Instruction fine-tuned language models on a collection of instruction annotated datasets (FLAN) have shown highly effective to improve model performance and generalization to unseen tasks. However, a majority of standard parsing tasks including abstract meaning representation (AMR), universal dependency (UD), semantic role labeling (SRL) has been excluded from the FLAN collections for both model training and evaluations. In this paper, we take one of such instruction fine-tuned pre-trained language models, i.e. FLAN-T5, and fine-tune them for AMR parsing. Our extensive experiments on various AMR parsing tasks including AMR2.0, AMR3.0 and BioAMR indicate that FLAN-T5 fine-tuned models out-perform previous state-of-the-art models across all tasks. In addition, full fine-tuning followed by the parameter efficient fine-tuning, LoRA, further improves the model performances, setting new state-of-the-arts in Smatch on AMR2.0 (86.4), AMR3.0 (84.9) and BioAMR (82.3).
Knowledge Base Question Answering (KBQA) tasks that involve complex reasoning are emerging as an important research direction. However, most existing KBQA datasets focus primarily on generic multi-hop reasoning over explicit facts, largely ignoring other reasoning types such as temporal, spatial, and taxonomic reasoning. In this paper, we present a benchmark dataset for temporal reasoning, TempQA-WD, to encourage research in extending the present approaches to target a more challenging set of complex reasoning tasks. Specifically, our benchmark is a temporal question answering dataset with the following advantages: (a) it is based on Wikidata, which is the most frequently curated, openly available knowledge base, (b) it includes intermediate sparql queries to facilitate the evaluation of semantic parsing based approaches for KBQA, and (c) it generalizes to multiple knowledge bases: Freebase and Wikidata. The TempQA-WD dataset is available at https://github.com/IBM/tempqa-wd.
Despite extensive research on parsing of English sentences into Abstraction Meaning Representation (AMR) graphs, which are compared to gold graphs via the Smatch metric, full-document parsing into a unified graph representation lacks well-defined representation and evaluation. Taking advantage of a super-sentential level of coreference annotation from previous work, we introduce a simple algorithm for deriving a unified graph representation, avoiding the pitfalls of information loss from over-merging and lack of coherence from under-merging. Next, we describe improvements to the Smatch metric to make it tractable for comparing document-level graphs, and use it to re-evaluate the best published document-level AMR parser. We also present a pipeline approach combining the top performing AMR parser and coreference resolution systems, providing a strong baseline for future research.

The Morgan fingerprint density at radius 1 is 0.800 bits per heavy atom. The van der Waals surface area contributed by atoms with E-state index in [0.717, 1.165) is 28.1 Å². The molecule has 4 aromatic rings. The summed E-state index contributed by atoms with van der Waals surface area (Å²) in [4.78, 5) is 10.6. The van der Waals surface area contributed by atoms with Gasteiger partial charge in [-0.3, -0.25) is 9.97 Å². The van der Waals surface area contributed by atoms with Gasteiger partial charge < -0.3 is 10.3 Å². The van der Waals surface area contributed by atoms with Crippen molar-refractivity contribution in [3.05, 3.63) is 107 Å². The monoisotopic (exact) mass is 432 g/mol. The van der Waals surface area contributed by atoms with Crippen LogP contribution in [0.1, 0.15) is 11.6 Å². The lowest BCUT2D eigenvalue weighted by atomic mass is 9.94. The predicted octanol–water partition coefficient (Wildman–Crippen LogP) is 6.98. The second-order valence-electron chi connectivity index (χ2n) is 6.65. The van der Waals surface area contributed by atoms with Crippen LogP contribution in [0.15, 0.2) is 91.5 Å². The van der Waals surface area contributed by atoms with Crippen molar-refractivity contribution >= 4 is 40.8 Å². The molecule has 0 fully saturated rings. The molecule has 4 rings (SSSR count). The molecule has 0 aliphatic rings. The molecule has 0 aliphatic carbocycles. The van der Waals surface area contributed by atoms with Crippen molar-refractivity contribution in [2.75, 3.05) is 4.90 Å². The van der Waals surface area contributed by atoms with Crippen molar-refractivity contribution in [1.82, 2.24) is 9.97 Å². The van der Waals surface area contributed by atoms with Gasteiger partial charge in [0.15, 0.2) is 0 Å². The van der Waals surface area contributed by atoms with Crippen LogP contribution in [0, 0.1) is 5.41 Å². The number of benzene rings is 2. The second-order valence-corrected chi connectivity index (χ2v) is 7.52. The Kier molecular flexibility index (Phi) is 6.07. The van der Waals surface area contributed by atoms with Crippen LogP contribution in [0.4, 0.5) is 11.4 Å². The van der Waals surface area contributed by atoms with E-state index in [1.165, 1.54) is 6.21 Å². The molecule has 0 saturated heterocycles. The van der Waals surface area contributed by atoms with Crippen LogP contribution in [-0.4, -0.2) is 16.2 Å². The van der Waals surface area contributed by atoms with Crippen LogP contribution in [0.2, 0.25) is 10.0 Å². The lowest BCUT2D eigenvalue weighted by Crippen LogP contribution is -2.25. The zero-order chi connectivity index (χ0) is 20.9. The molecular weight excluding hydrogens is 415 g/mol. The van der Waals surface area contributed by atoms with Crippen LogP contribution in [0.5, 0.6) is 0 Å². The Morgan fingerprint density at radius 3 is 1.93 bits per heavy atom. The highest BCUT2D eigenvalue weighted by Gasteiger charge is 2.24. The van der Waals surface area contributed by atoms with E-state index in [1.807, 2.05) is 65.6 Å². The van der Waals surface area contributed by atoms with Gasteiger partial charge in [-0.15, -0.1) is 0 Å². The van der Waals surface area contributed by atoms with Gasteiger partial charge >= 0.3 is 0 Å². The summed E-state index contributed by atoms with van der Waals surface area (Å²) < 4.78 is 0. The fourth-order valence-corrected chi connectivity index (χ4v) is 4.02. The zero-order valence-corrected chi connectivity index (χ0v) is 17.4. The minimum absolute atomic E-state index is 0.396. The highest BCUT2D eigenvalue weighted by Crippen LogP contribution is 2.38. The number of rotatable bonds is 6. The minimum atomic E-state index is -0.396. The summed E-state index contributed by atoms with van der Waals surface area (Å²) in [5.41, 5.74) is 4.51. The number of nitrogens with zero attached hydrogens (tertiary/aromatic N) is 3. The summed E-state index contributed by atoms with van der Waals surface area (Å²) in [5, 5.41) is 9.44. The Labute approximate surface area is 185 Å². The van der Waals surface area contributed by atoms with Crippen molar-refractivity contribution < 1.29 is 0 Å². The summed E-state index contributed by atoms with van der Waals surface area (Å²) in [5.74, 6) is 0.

We present a new cross-lingual information retrieval (CLIR) model trained using multi-stage knowledge distillation (KD). The teacher and the student are heterogeneous systems-the former is a pipeline that relies on machine translation and monolingual IR, while the latter executes a single CLIR operation. We show that the student can learn both multilingual representations and CLIR by optimizing two corresponding KD objectives. Learning multilingual representations from an English-only retriever is accomplished using a novel cross-lingual alignment algorithm that greedily re-positions the teacher tokens for alignment. Evaluation on the XOR-TyDi benchmark shows that the proposed model is far more effective than the existing approach of fine-tuning with cross-lingual labeled IR data, with a gain in accuracy of 25.4 Recall@5kt.
AMR parsing has experienced an unprecendented increase in performance in the last three years, due to a mixture of effects including architecture improvements and transfer learning. Self-learning techniques have also played a role in pushing performance forward. However, for most recent high performant parsers, the effect of self-learning and silver data generation seems to be fading. In this paper we show that it is possible to overcome this diminishing returns of silver data by combining Smatch-based ensembling techniques with ensemble distillation. In an extensive experimental setup, we push single model English parser performance above 85 Smatch for the first time and return to substantial gains. We also attain a new state-of-the-art for cross-lingual AMR parsing for Chinese, German, Italian and Spanish. Finally we explore the impact of the proposed distillation technique on domain adaptation, and show that it can produce gains rivaling those of human annotated data for QALD-9 and achieve a new state-of-the-art for BioAMR.